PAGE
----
The Living Room Layout This Melbourne Home’s Designer Will Definitely Use Again
And the bedroom detail her clients sold her on.
Published Oct 5, 2022 2:00 PM
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Australian designer and stylist Simone Haag’s latest project isn’t your run-of-the-mill new build. The four-story house had already been touched by revered architecture firm Edition Office and the creatives at Flack Studio by the time Haag stepped on the scene to add the finishing touches. With its curved facade and expansive windows, this development property outside of Melbourne (originally constructed by Angle) pays homage to the suburb’s rich modernist history while also anticipating the next chapter for its homeowners, a family of seven with several grown-up children who have flown the nest.
“This was the ultimate space to furnish,” says Haag. “Not only was the home a melting pot of the best creative talent in the industry, but our long-standing relationship with the owners meant we had established a high level of trust.” Fortunately, her repeat clients had given her a healthy budget to play with, meaning she could make their wildest ideas (like creating a rug that follows the curvature of the walls) a reality. Haag also got to play with the clients’ collection of cult pieces, such as an Arne Jacobsen Egg chair, which she had recovered in a tweedlike fabric. In her own words, Haag shares how she made the interiors of this space as compelling as its exterior.
The design risk that paid off: I presented the idea of putting a camel-colored carpet in the primary bedroom with a pared-back textured grasscloth wallpaper. I’d blocked it from my memory, so when it came time to see the final space, I walked in with my hands over my eyes, peeping through to make sure that I had pulled it off. And thankfully I had. In retrospect, it was a bold move. If it were a chair or coffee table that I had perhaps missed the mark on, I could always take it back into my home. But carpeting a five-bedroom house is a no-going-back moment!
What I’ll take with me to the next project: I avoid duplicating furniture pieces and choices, but there are concepts I’d take forth, such as placing a console behind a sofa. I love how that caps the couch and saves you from always looking at the back of it. We mocked up templates of the rug in the space to ensure it followed the curves of the architecture. I feel that is always a great device to make selections feel truly custom.
The coolest discovery I made during this project: The designs of Hommes Studio, based in Porto, Portugal, walk the fine line between elegant and quirky. The lacquered Malala drawers in the main bedroom were case pieces that work in addition to the existing joinery. They were unlike anything we had seen before.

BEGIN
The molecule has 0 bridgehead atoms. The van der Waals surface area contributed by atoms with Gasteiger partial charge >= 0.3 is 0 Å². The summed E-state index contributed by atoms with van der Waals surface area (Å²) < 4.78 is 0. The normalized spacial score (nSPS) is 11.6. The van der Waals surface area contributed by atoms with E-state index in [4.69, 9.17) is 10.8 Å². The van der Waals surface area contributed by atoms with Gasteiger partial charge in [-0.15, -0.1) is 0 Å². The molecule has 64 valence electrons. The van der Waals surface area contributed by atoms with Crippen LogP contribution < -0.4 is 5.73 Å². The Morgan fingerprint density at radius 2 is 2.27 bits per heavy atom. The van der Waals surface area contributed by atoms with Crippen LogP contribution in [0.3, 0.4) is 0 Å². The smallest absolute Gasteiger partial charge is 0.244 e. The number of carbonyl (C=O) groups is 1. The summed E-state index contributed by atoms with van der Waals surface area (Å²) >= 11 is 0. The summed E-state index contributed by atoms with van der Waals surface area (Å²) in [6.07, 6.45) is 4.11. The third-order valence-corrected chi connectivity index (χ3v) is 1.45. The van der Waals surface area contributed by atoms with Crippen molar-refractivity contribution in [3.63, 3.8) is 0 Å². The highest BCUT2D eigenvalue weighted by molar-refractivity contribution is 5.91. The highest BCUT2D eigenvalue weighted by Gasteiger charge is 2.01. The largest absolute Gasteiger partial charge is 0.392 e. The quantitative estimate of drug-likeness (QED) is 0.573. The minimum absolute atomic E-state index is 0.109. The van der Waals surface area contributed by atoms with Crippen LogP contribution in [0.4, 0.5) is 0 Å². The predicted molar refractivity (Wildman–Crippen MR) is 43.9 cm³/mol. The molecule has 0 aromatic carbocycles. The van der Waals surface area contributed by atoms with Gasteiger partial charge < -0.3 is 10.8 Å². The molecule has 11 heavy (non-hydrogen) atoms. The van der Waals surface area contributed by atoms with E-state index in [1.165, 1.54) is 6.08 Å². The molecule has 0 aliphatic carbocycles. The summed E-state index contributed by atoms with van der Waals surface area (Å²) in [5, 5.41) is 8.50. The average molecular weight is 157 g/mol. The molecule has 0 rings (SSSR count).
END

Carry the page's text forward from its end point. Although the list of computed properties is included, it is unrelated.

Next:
The thing I couldn’t sell my clients on: There was an artwork by Alice Wormald that drove the tan and electric blue palette—we even had a wall sized to fit it perfectly. I thought it would be a shoo-in, but sadly it didn’t hold its initial appeal with the clients. I reluctantly moved on, and we ended up filling the space with open shelving. However, the homeowner has since confided she has buyer’s remorse and wishes she’d snapped it up.
The detail they had to sell me on: The client persuaded me to reuse the bedside tables in the principal bedroom, which wasn’t my first thought, but now that they’re in the space, it made sense not to reinvent the wheel. That and the TV in the bedroom—she dug her heels in and won!
The biggest splurge: The dining setup took up a considerable chunk of the budget. The family wanted that area to be the heart of the home, with seating that felt loungelike, which is how we landed on the deeply cushioned Fogia Spisolini chairs. The table by Minotti easily accommodates all seven members.
My smartest save: We saved on unnecessary waste by recovering and repurposing some existing pieces, such as the ottoman in the principal bedroom and the Flag Halyard chair in the sitting area. We enjoyed breathing new life into these pieces by way of fresh fabrics and textures. In the basement, I designed a freestanding mirror with hooks and trays for a wow moment upon entry from the garage, but that element got lost in the planning phase. Maybe we’ll circle back to it one day.